Six months ago right now I was watching the Olympics. Or maybe I had just turned them off. It was the very last event in Women's gymnastics and I had stayed up to watch through the medal ceremony. I was so tired and so uncomfortable. I had had several weeks of stop and start prodromal labor contractions that felt ohsoreal and ohsouncomfortable and then went ohNOwhere. I sort of told people about it, but what's the point? It's hard to explain that it really feels like you're in labor and then it really goes away every single night. "Oh, Braxton Hicks" they inevitably say. No, not Braxton Hicks. Something like that but these are intense. And feel like labor. And are impossible to sleep through.
I had imaginary conversations with Alice in my head a lot. I tried to mentally coax her to find a way out or at least send me some kind of signal when things were really happening. My first pregnancy ended in induction. This going-into-labor magical froufrou stuff I had heard about was all brand new to me. Part of me very sadly believed my body was broken and would never figure things out.
At 6am on August 20th, I woke up. I kind of maybe thought I was kind of maybe in labor.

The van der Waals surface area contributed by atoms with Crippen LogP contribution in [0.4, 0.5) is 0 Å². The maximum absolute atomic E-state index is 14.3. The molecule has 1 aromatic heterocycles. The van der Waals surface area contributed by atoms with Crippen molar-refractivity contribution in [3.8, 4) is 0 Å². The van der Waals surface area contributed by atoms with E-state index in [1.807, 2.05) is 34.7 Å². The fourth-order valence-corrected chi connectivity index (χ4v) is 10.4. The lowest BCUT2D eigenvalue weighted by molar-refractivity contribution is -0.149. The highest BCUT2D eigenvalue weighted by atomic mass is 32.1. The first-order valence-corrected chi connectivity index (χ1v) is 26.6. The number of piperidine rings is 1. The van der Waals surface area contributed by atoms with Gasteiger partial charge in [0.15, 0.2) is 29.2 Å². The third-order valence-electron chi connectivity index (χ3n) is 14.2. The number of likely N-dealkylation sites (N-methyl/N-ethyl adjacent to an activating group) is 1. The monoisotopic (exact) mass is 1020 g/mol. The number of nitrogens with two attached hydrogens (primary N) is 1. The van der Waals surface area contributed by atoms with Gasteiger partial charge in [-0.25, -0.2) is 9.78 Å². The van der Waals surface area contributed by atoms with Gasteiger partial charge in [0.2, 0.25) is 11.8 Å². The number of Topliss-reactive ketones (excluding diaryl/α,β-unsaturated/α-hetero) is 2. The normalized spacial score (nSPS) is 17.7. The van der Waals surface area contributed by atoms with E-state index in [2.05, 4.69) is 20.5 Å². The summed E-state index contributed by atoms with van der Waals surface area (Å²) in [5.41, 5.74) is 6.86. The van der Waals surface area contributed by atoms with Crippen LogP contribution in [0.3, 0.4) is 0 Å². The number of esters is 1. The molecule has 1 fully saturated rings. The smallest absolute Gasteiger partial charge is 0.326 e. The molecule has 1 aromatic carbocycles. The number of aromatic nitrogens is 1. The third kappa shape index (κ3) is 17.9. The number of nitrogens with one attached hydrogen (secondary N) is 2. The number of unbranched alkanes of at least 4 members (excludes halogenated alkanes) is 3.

At 7am things were getting intense.
At 8:30am we drove to the hospital. I walked to the car barefoot and moaning like a crazy lady. I went through transition in the car. I don't recommend this.
At 9am I was trying to get the baby out. (This part required every drop of energy I could muster. She was persistent posterior and asynclitic aka facingupandsideways)
By 10:30am, my little daughter was staring at me and I knew she was beautiful and I knew she was worth it and I would have done it all over again right on the spot if I had to.
Alice Vivian - on her birthday.
Alice Vivian - the six month old.
(This was her first taste of "food" and she made it very clear she prefers milk. Oh, and she has very obviously gained nearly 12 pounds since she was born. Most of it in the cheeks. )